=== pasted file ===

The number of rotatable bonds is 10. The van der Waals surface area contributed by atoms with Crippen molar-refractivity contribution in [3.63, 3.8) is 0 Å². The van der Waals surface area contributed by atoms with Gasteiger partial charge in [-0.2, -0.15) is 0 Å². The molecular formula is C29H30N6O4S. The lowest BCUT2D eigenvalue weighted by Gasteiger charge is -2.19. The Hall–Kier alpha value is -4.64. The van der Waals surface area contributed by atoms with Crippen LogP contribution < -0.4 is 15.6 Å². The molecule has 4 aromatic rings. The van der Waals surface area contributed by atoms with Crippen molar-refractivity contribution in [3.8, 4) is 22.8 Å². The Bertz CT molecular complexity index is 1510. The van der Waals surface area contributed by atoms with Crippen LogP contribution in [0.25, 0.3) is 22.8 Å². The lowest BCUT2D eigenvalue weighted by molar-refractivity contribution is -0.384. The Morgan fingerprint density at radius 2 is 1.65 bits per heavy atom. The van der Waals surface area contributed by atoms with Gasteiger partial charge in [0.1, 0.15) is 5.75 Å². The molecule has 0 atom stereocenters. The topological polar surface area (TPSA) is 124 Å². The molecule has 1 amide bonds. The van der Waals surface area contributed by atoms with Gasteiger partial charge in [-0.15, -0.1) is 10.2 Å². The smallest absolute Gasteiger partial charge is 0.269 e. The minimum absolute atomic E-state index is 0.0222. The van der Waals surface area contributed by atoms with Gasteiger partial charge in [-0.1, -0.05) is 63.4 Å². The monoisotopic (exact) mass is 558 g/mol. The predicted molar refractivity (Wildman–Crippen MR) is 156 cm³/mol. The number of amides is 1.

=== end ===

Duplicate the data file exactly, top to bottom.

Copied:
The number of rotatable bonds is 10. The van der Waals surface area contributed by atoms with Crippen molar-refractivity contribution in [3.63, 3.8) is 0 Å². The van der Waals surface area contributed by atoms with Gasteiger partial charge in [-0.2, -0.15) is 0 Å². The molecular formula is C29H30N6O4S. The lowest BCUT2D eigenvalue weighted by Gasteiger charge is -2.19. The Hall–Kier alpha value is -4.64. The van der Waals surface area contributed by atoms with Crippen LogP contribution < -0.4 is 15.6 Å². The molecule has 4 aromatic rings. The van der Waals surface area contributed by atoms with Crippen molar-refractivity contribution in [3.8, 4) is 22.8 Å². The Bertz CT molecular complexity index is 1510. The van der Waals surface area contributed by atoms with Crippen LogP contribution in [0.25, 0.3) is 22.8 Å². The lowest BCUT2D eigenvalue weighted by molar-refractivity contribution is -0.384. The Morgan fingerprint density at radius 2 is 1.65 bits per heavy atom. The van der Waals surface area contributed by atoms with Gasteiger partial charge in [0.1, 0.15) is 5.75 Å². The molecule has 0 atom stereocenters. The topological polar surface area (TPSA) is 124 Å². The molecule has 1 amide bonds. The van der Waals surface area contributed by atoms with Gasteiger partial charge in [-0.15, -0.1) is 10.2 Å². The smallest absolute Gasteiger partial charge is 0.269 e. The minimum absolute atomic E-state index is 0.0222. The van der Waals surface area contributed by atoms with Gasteiger partial charge in [-0.1, -0.05) is 63.4 Å². The monoisotopic (exact) mass is 558 g/mol. The predicted molar refractivity (Wildman–Crippen MR) is 156 cm³/mol. The number of amides is 1.